Earlier this week, Doncaster Racecourse announced the latest in its line up of summer live concerts.
Following on from the previously announced Jess Glynne and Madness, it was unveiled that James will be coming to Town Moor in August (the 17th to be precise).
As a fan of the band, I mentioned this exciting news to a far younger friend. "James?," came the puzzled response. "James who? James Arthur?"
"Come on," I hit back. "James....you know, Sit Down, Come Home, She's A Star.....come on, James. You must know Sit Down?"
"Erm no. Sorry," was the non-plussed reaction, making me further infuriated that this young whippersnapper hadn't heard of one of the best bands of the 90s and one of the best live acts around.
Then it suddenly dawned on me.
When the band enjoyed their biggest success back in 1991 with the aforementioned Sit Down, this pal hadn't even been born.
In my mind, that heady summer of, ahem, sitting down on the dancefloor whenever it was played at an indie disco, was five minutes ago.
In reality, its now a staggering 28 years ago. And all of a sudden, I felt, very, very old.
The bands and acts I loved back then and still listen to are now considered old school, relics of a different time and era.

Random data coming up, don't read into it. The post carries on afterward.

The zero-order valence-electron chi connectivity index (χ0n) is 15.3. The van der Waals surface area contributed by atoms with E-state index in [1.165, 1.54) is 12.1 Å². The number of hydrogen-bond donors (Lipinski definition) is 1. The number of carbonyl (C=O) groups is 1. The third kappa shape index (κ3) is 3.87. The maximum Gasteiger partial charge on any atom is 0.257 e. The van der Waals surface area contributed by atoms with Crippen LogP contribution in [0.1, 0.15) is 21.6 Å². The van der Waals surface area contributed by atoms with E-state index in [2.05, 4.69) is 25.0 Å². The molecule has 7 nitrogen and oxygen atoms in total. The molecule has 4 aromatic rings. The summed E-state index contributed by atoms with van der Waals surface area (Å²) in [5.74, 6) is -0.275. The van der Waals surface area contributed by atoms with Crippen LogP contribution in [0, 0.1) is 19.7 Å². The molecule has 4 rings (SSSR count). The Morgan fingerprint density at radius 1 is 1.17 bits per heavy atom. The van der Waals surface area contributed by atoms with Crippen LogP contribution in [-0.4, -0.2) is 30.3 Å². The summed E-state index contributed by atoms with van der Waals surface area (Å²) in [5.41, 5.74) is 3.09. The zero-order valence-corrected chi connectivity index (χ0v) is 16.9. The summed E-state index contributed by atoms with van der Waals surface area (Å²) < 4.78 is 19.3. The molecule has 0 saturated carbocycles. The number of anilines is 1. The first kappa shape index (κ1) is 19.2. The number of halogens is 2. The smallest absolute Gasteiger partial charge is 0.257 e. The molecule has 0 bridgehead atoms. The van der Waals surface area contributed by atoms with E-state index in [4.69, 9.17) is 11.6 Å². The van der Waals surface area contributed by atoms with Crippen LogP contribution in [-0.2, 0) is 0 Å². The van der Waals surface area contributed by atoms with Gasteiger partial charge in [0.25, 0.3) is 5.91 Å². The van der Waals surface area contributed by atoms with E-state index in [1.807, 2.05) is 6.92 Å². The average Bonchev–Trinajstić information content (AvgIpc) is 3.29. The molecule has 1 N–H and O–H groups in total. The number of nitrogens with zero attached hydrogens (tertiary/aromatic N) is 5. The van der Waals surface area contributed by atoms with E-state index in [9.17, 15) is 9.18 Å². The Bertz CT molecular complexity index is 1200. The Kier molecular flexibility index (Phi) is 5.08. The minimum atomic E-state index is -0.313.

I spent my formative late teenage years throwing myself around sticky pub and club dancefloors in my red ja-m-es t-shirt (everyone had one, it was the rule) to the likes of The Farm, Happy Mondays, Inspiral Carpets and Blur.
There'd be Ned's Atomic Dustbin, Paris Angels, the Stone Roses, Mock Turtles, Jesus Jones and the wonderfully named Carter The Unstoppable Sex Machine too.
I can imagine that if I introduced any of those names into conversation today, I'd be met with similarly puzzled looks to the one my mate gave.
I love music and always have and I've made sure I've passed that on to my kids, both of whom love all the stuff currently in the charts and which I couldn't name (therefore making me no doubt equal to the "Never heard of James" brigade) but aren't afraid to dip a toe into the past either.
Queen, Madness, Franz Ferdinand and many more all crop up on their playlists and on occasion. I've also heard the likes of Nile Rodgers, David Bowie and even 50s rock and roll drifting down the stairs.
While music might very much be a thing of our own particular era, it is encouraging to know that the modern generation are still prepared to lend an ear to sounds from back in the day.
I offered to lend my friend my best of James CD so she could take a listen. Of course, that idea was dismissed in favour of listening on Spotify on YouTube.
I'm pleased to say the feedback was positive and she's now considering getting tickets (although not with 'grandad' here).